Most efficient ways to download
by cyberorg, Saturday, April 11th @ 9:37 am

..or download on steroids and how to update gigabytes of isos without downloading whole of it again and again.

In India good internet connection is quite expensive, to download 2GB iso it takes me about 15 hours. Here is what I do to optimize the download speed available.

Use metalinks:

Get the “metalink” from the download repository, for example openSUSE-Edu repo.

aria2c http://download.opensuse.org/repositories/Education/images/iso/$IMAGE_NAME.iso.metalink

This will use multiple mirrors to download the iso. Replace $IMAGE_NAME to actual image.

If you click on “mirrors” on any openSUSE repository, you will see nice little tip:

Hint: For larger downloads, a Metalink client is best — easier, more reliable, self healing downloads.

aria2c is a CLI metalink client, download from network:utilities repo. You can configure firefox to use aria2c to download files too.

Use Rsync:

Now what happens in open source world is things improve/update by the time download of huge files complete here. Here is how downloaded iso images can be updated without redownloading new one.

Use your favorite mirror that provides rsync, see the list of mirros providing rsync connection.

Check the availability of the image you want on the mirror by running:

rsync rsync://mirror.leaseweb.com/opensuse/repositories/Education/images/iso/

Copy old image with exactly same name as new image available:

cp oldimage.iso exact-name-new-image-is.iso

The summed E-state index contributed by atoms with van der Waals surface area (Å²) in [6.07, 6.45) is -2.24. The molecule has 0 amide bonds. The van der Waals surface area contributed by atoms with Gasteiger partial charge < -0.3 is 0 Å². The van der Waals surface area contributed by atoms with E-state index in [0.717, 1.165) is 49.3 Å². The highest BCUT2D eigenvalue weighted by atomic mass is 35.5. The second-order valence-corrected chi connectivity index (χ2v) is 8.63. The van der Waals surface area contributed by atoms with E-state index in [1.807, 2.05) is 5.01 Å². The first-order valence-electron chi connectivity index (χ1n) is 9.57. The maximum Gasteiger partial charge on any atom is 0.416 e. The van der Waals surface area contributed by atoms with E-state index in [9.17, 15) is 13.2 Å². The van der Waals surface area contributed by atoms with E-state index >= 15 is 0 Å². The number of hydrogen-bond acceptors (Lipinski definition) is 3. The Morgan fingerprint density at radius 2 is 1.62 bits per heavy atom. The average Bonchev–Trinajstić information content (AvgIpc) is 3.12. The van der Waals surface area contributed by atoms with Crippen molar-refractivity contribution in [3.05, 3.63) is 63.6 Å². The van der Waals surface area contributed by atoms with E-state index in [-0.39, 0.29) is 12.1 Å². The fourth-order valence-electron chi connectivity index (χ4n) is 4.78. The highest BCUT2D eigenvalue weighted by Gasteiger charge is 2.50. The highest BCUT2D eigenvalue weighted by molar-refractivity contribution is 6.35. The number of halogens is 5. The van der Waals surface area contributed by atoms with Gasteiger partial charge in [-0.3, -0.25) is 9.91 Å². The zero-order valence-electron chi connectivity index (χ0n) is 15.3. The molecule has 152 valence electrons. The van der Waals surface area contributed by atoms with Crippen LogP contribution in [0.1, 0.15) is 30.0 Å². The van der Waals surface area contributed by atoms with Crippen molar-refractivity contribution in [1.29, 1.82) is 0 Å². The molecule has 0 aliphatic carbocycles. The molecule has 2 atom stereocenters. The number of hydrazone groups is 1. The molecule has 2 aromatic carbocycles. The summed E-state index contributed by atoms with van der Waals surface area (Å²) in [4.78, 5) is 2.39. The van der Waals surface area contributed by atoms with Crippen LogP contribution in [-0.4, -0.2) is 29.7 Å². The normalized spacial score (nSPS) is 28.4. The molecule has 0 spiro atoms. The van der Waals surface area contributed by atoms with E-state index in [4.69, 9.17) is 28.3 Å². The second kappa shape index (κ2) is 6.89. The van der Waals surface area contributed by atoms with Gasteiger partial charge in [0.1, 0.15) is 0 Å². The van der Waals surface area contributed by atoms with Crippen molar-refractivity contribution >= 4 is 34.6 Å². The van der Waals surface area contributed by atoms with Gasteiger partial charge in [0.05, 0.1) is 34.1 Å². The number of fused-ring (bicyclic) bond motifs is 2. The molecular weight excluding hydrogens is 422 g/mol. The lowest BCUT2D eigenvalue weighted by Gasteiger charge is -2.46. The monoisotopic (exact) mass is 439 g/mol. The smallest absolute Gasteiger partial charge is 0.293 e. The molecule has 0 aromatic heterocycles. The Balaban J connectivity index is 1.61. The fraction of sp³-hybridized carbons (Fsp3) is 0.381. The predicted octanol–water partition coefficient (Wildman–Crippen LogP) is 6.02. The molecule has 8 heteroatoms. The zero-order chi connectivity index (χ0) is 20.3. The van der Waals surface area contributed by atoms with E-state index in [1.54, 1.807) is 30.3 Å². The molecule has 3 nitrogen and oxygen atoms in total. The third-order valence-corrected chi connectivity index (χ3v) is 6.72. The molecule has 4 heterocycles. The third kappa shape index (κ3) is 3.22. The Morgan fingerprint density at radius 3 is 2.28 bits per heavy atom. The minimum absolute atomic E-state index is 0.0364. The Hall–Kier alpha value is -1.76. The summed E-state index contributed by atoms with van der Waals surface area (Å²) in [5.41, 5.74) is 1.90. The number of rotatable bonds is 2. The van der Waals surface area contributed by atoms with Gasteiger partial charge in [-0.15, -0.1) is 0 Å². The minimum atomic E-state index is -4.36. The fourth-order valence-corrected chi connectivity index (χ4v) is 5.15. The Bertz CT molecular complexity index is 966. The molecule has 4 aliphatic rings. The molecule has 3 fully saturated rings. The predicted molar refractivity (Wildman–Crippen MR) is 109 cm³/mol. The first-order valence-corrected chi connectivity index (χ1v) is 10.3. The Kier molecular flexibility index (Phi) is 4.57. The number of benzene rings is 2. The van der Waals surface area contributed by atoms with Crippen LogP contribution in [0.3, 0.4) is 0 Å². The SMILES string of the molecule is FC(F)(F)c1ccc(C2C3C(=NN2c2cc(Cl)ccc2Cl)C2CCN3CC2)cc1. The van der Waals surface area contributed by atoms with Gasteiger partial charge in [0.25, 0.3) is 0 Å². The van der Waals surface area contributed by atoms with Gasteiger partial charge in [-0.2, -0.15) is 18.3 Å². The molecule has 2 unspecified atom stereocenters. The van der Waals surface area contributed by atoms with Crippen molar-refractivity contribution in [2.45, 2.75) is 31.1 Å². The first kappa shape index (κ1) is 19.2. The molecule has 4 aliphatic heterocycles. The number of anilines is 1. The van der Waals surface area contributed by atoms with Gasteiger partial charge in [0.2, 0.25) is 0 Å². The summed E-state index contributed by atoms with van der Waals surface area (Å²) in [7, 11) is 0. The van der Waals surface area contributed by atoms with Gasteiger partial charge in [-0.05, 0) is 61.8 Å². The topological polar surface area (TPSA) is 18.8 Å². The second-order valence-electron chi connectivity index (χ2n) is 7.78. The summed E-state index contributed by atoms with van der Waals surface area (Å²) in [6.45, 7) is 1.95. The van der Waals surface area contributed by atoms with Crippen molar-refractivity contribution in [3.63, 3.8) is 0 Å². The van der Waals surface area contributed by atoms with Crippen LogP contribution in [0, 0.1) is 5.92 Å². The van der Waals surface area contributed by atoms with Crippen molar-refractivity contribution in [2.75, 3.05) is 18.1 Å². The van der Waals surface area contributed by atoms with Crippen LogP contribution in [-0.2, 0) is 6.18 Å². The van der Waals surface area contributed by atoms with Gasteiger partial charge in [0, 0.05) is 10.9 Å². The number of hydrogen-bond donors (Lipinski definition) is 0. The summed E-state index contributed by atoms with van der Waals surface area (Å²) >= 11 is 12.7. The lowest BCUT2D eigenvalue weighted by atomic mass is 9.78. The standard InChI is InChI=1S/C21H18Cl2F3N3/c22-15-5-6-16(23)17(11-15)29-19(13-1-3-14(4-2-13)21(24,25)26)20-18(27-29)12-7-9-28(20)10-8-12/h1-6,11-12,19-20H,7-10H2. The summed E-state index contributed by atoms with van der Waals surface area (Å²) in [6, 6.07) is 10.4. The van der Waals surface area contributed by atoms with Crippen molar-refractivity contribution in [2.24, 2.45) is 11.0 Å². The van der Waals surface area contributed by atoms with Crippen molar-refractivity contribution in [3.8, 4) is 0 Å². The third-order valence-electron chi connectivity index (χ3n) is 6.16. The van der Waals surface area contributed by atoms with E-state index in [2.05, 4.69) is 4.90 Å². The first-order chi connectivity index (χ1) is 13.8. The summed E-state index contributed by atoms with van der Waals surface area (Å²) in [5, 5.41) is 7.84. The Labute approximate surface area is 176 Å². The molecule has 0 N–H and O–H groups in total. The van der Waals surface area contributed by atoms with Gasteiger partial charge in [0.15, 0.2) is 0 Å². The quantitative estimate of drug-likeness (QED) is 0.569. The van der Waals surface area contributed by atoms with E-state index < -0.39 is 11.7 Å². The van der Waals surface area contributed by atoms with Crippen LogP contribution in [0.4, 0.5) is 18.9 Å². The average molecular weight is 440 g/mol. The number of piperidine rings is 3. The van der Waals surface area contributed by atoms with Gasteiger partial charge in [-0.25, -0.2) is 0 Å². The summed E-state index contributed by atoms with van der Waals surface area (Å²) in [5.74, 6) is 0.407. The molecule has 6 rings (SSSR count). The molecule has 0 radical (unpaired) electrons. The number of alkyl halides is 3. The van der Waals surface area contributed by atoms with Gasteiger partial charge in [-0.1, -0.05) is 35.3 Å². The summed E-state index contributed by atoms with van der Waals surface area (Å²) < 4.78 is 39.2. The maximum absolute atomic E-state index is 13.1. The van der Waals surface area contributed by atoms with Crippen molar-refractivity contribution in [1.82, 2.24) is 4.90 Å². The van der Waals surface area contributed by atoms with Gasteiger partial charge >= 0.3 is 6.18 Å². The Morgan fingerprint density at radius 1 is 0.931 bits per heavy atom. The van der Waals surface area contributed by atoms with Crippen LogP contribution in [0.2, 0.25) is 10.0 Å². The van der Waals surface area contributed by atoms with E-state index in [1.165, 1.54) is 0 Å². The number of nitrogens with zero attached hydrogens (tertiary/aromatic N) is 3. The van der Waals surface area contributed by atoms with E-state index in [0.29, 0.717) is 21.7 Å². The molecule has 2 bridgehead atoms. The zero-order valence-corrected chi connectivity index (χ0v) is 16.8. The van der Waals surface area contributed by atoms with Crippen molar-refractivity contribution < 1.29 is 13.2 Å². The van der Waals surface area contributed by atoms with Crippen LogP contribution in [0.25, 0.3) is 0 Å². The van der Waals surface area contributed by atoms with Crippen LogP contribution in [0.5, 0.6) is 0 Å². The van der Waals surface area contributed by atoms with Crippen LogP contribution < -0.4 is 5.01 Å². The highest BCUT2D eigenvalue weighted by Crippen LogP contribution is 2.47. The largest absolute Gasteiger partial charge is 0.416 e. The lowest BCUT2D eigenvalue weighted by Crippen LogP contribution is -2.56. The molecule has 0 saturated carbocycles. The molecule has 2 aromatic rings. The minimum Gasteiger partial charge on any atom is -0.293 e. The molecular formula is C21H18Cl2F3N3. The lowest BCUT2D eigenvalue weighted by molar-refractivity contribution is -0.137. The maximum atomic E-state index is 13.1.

Run rsync again to patch it:

rsync -avP rsync://mirror.leaseweb.com/opensuse/repositories/Education/images/iso/exact-name-new-image-is.iso .

Dot at the end with space before it is part of the command.

This will download only the bytes that have changed, which in some cases is just few MBs, saving few GBs of download.

TrackBack URL

  1. : roberto mannai, April 11 @ 2:04 pm

    Hi cyberorg,
    the best way to download incrementally only the diff of a binary file, for my best knowledge, is using the GDIFF protocol, who was submitted ten years ago to the W3C consortium: http://www.w3.org/TR/NOTE-gdiff-19970901

    I know for sure that a commercial product of Configuration Management (Marimba, now buyed by BMC - see http://www.marimba.com) use it, implemented in Java: it is very useful in low bandwidth nets, when downloading a service pack, for example. I don’t know if one person could use that Java algorithm implementation, anyway, being a commercial application.

    Other implementations are in PERL and RUBY:

    I cannot understand why that algorithm is not widely used, given its quality; it shoud be useful if it was available when downloading large files like ISOs or VM images! Maybe on openfate you could add a request !! :)

  2. : robermann79, April 12 @ 9:03 am

    An open source .NET (C#) implementation:
    with MPL license